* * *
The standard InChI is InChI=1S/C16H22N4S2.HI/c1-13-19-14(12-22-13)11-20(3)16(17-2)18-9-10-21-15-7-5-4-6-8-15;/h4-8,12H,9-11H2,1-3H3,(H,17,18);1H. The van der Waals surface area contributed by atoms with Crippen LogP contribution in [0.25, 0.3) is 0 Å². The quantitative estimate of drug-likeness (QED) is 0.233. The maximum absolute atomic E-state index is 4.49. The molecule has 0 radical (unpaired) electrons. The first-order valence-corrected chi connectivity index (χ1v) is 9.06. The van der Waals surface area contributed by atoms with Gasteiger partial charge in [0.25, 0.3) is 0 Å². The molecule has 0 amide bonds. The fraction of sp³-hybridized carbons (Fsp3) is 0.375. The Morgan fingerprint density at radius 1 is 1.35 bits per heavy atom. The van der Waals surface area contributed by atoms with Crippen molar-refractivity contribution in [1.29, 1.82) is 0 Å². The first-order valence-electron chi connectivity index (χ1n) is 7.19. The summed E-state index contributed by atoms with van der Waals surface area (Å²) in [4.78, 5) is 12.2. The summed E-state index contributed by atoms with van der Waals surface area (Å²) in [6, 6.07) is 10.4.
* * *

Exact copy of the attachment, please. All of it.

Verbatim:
The standard InChI is InChI=1S/C16H22N4S2.HI/c1-13-19-14(12-22-13)11-20(3)16(17-2)18-9-10-21-15-7-5-4-6-8-15;/h4-8,12H,9-11H2,1-3H3,(H,17,18);1H. The van der Waals surface area contributed by atoms with Crippen LogP contribution in [0.25, 0.3) is 0 Å². The quantitative estimate of drug-likeness (QED) is 0.233. The maximum absolute atomic E-state index is 4.49. The molecule has 0 radical (unpaired) electrons. The first-order valence-corrected chi connectivity index (χ1v) is 9.06. The van der Waals surface area contributed by atoms with Gasteiger partial charge in [0.25, 0.3) is 0 Å². The molecule has 0 amide bonds. The fraction of sp³-hybridized carbons (Fsp3) is 0.375. The Morgan fingerprint density at radius 1 is 1.35 bits per heavy atom. The van der Waals surface area contributed by atoms with Crippen molar-refractivity contribution in [1.29, 1.82) is 0 Å². The first-order valence-electron chi connectivity index (χ1n) is 7.19. The summed E-state index contributed by atoms with van der Waals surface area (Å²) in [4.78, 5) is 12.2. The summed E-state index contributed by atoms with van der Waals surface area (Å²) in [6, 6.07) is 10.4.